CBS Playhouse was an umbrella title for a series of original dramas that aired on CBS from 1967 to 1970. A direct descendant of Playhouse 90, many of the writers and directors from the golden age of original TV drama participated in the series. The programs were very well received and won many awards, including a Peabody in 1967. After 1970 CBS reverted back to the title Playhouse 90 for their, now less frequent, forays into prestige drama. The show opened with avant-garde animated titles and theme music specially composed for the series by Aaron Copland. The theme garnered Copland an Emmy nomination. Pictured is director George Schaefer on the set of "Do Not Go Gentle into That Good Night" with Lois Smith, Warren Stevens, Melvyn Douglas and Shirley Booth.
Story about an African American soldier in Vietnam. It focuses on the past and present of a war-weary GI who, after 20 years of professional soldiering, begins a quest for life. Master Sergeant Olly Winter, winding up a long career, is serving as an advisor in Vietnam. When his platoon is ambushed by the Viet Cong, Olly, the only survivor, sets out on the long trek back to safety. Along the way he picks up company, a young Vietnamese girl, her dog, and an orphaned baby. The girl doesn't understand English, but Olly talks to her--and himself about the wars he's seen, his family, and the life he plans to lead 'If I get out of here alive.'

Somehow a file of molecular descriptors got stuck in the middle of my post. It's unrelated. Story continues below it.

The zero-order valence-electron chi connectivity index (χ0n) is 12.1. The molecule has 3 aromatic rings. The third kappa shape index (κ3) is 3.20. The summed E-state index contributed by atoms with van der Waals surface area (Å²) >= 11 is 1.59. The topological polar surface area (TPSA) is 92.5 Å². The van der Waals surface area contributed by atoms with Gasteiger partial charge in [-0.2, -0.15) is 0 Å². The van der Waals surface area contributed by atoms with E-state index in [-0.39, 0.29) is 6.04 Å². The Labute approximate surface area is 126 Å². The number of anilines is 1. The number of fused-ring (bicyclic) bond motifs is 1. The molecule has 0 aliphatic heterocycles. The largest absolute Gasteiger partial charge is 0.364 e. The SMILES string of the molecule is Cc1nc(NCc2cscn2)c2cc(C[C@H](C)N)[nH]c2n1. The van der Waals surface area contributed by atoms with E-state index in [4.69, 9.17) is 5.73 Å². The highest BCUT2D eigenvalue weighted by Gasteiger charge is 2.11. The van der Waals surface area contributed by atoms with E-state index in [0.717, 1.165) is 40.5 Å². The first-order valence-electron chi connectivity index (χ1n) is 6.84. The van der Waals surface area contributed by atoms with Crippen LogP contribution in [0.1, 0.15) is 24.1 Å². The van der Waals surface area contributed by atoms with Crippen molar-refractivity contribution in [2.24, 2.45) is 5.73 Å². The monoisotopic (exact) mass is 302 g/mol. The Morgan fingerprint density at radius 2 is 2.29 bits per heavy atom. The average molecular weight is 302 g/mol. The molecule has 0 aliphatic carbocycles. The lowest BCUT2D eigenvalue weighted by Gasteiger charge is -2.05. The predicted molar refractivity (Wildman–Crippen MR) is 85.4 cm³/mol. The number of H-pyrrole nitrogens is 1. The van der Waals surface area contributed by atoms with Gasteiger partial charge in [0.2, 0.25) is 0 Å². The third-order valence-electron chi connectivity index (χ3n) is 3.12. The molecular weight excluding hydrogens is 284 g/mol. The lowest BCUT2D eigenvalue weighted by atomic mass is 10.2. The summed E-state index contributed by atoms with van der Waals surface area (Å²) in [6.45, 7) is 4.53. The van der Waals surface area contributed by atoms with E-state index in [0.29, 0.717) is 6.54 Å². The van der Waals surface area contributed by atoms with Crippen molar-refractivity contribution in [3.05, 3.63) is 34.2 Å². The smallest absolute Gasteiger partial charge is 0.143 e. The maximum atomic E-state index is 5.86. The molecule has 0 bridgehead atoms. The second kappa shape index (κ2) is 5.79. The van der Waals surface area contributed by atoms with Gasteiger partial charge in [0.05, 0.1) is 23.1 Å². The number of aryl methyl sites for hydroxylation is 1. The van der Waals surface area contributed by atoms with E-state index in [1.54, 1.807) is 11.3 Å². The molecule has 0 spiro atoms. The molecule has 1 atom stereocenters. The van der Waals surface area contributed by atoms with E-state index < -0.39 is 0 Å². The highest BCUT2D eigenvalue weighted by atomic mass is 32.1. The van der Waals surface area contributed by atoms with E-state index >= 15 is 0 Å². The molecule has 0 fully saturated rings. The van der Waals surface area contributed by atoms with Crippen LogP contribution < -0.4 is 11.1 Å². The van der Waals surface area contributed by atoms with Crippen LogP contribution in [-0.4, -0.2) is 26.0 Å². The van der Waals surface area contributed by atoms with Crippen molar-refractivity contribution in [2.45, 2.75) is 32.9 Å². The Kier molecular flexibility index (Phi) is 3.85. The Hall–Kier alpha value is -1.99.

When carpenter Peter Schermann needed a home, he built it with his own hands. And the house, like Peter, was strong; solid as a tree. But now he's old, too old. His children have no room for him. Peter winds up in a rest home--where he angrily rebels. He resents being treated as if he were senile or crippled. And he is offended by the empty atmosphere of waiting for death. Loring Mandel's compassionate drama follows Peter's lonely, courageous struggle to find a life in a world that has shut him out.
After 15 years of marriage, Michael and Lois Graves have decided to pack it in. No bitterness or tears; just a divorce. Their friends think it's childish. They invite the couple to dinner, where blind to their personal motives, they hope to talk Mike and Lois out of splitting up. What they ultimately do to themselves is quite another story.
Ned, a New York magazine editor, tries to escape the responsibilities of his rocky marriage, the neediness of his two teen daughters and especially the agony of putting his autistic son into an institution by thinking back on his boyhood in Massachusetts. As he returns to that life as an adultâ€”walking into scenes of the 1940s with his parents as an adultâ€”he realizes that life always was a challenging proposition. The boomeranging back and forth in time presented Schaefer and Gene Hackman, in his most outstanding TV performance, with enormous demands.